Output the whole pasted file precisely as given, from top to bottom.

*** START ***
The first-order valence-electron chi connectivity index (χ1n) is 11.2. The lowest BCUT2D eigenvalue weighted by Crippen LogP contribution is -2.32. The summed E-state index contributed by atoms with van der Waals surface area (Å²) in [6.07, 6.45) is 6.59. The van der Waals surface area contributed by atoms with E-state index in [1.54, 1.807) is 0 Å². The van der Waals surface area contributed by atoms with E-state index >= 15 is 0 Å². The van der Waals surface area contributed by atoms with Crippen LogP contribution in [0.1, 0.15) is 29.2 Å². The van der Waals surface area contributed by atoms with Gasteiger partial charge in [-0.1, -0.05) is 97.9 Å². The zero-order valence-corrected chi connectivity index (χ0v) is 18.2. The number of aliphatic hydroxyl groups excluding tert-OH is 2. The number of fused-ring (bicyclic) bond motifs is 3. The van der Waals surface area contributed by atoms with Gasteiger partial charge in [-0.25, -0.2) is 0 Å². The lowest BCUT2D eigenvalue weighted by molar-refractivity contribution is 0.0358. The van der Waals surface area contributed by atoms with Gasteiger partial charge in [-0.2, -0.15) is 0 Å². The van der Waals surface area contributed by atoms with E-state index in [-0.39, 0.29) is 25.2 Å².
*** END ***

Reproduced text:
The first-order valence-electron chi connectivity index (χ1n) is 11.2. The lowest BCUT2D eigenvalue weighted by Crippen LogP contribution is -2.32. The summed E-state index contributed by atoms with van der Waals surface area (Å²) in [6.07, 6.45) is 6.59. The van der Waals surface area contributed by atoms with E-state index in [1.54, 1.807) is 0 Å². The van der Waals surface area contributed by atoms with E-state index >= 15 is 0 Å². The van der Waals surface area contributed by atoms with Crippen LogP contribution in [0.1, 0.15) is 29.2 Å². The van der Waals surface area contributed by atoms with Gasteiger partial charge in [-0.1, -0.05) is 97.9 Å². The zero-order valence-corrected chi connectivity index (χ0v) is 18.2. The number of aliphatic hydroxyl groups excluding tert-OH is 2. The number of fused-ring (bicyclic) bond motifs is 3. The van der Waals surface area contributed by atoms with Gasteiger partial charge in [-0.25, -0.2) is 0 Å². The lowest BCUT2D eigenvalue weighted by molar-refractivity contribution is 0.0358. The van der Waals surface area contributed by atoms with Gasteiger partial charge in [-0.2, -0.15) is 0 Å². The van der Waals surface area contributed by atoms with E-state index in [-0.39, 0.29) is 25.2 Å².